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November 2019

Observing Atmospheric Fluxes with UAS (miniFlux)

Understanding the transfer of heat and momentum between different layers of the atmosphere and the underlying surface is critical for improving our weather and climate forecasts. Scientists at NOAA’s Physical Sciences Division (PSD) and the University of Colorado’s (CU) Cooperative Institute for Research in Environmental Sciences (CIRES) are working to develop, test, calibrate and deploy the compact, lightweight (1.2 lbs) miniFlux sensor system (Figure 1). This miniaturized instrument, which is supported by NOAA’s UAS Program Office, can reliably collect these measurements from unmanned aircraft systems (UAS).  Deploying this lightweight package on UAS over difficult-to-sample regions of the Earth can provide perspectives on these important processes in ways not previously possible.

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RGB colorized point cloud obtained from two simultaneous photos of the same area taken from two drones hovering over the same coral reef area at Buck Island

sUAS Bathymetric Mapping for Featureless Bottom Topography Using Naturally Occurring Structure Light

Unmanned aircraft systems (UAS) with Flash Structure from Motion (SfM) capabilities are of great interest as a supplement to existing technologies for marine debris detection, reef restoration, and ship-grounding impacts. Coastal storms and geo-hazards, including hurricanes, nor’easters and tsunamis, can deposit marine debris over vast areas, threatening marine ecosystems and navigation safety. Identification and geolocation of the debris is necessary to direct removal efforts, but can be a challenging and expensive task. These events can also cause significant damage to coral reef communities and even dislodge corals. Restoration triage to “replant” the damaged corals is time critical. Additionally, ship-grounding incidents caused by coastal storms require accurate and rapid information to conduct damage assessment and recovery efforts. The available geospatial information collected after Hurricanes Maria and Irma, which heavily impacted the U.S. Caribbean and beyond, clearly indicate the limitations of current coastal intelligence abilities to addressing disaster impacts in the littoral zone.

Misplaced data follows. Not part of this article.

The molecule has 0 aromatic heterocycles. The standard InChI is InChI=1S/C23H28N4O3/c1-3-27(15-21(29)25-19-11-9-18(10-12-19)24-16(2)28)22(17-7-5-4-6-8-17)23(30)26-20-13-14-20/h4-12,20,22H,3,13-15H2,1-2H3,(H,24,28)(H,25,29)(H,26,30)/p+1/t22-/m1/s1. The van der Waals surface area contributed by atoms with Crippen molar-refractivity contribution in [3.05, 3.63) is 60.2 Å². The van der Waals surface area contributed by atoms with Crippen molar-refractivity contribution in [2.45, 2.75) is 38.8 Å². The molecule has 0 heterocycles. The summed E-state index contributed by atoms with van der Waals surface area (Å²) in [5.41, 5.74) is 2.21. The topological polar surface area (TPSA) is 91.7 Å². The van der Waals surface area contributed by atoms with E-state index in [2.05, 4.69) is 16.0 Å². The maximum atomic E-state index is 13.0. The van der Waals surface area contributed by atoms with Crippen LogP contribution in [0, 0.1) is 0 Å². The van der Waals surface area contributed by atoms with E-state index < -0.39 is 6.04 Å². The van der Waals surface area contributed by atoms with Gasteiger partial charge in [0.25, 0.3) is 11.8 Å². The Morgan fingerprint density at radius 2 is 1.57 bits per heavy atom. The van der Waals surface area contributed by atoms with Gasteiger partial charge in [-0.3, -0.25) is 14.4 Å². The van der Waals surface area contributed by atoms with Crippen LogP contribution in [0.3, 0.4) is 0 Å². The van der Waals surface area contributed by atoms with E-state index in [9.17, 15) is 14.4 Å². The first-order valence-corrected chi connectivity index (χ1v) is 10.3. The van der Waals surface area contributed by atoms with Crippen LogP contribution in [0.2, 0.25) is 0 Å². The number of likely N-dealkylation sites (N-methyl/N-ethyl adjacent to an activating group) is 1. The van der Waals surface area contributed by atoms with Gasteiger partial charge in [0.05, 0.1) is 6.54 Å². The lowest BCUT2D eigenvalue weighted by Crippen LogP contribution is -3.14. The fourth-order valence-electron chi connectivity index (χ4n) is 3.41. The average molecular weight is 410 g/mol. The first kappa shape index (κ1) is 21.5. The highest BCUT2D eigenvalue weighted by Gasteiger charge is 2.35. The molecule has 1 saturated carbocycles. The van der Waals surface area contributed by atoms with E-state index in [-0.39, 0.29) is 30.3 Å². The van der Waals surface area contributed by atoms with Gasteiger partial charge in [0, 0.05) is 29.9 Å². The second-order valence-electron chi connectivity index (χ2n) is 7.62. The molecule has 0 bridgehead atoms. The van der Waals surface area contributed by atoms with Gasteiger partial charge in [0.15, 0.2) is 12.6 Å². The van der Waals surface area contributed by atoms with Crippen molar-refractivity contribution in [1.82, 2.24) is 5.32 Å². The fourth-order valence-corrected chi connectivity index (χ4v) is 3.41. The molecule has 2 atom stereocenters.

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Developing DJI M210RTK Shipboard Operations

The NOAA Remote Sensing Division (RSD) and Hydrographic Services Division (HSD) successfully completed Phase One of a UAS Program Office-funded project to develop the capability and approved documented operating procedures to safely launch and recover an M210RTK UAS from NOAA ships and small boats manually.

The establishment of a fully operational M210RTK system, trained UAS and vessel operators, operations protocols, data management and integration strategy, will allow unmanned rotary wing aerial assets to acquire data supporting NGS roadmap and OCS strategic goals that align with elements of the NOS Program, Line Office and Agency strategic plans. This project furthers the NOS “Safe and Efficient Transportation and Commerce” Priority by exploring and optimizing the use emerging airborne technology for coastal mapping and obstruction investigation surveys and the “Preparedness and Risk Reduction” Priority by investigating the use of UAS as a tool for rapid deployment damage assessment imagery.

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Migrating gray whales photographed from a manned aircraft (MMPA Permit #: 19091-01) showing the feasibility of counting these large

Marine Mammal Monitoring Surveys Using a Hybrid Fixed-Wing UAS

Gathering data on the size of marine wildlife populations and better understanding the risks human activities pose to these populations are core responsibilities of NOAA Southwest Fisheries Science Center / Marine Mammal and Turtle Division. In this study, supported by the UAS Program Office, scientists will be evaluating the use of a fixed-wing UAS platform with vertical take-off and landing (VTOL; Firefly6 Pro, BirdsEyeView Aerobotics, Inc.).

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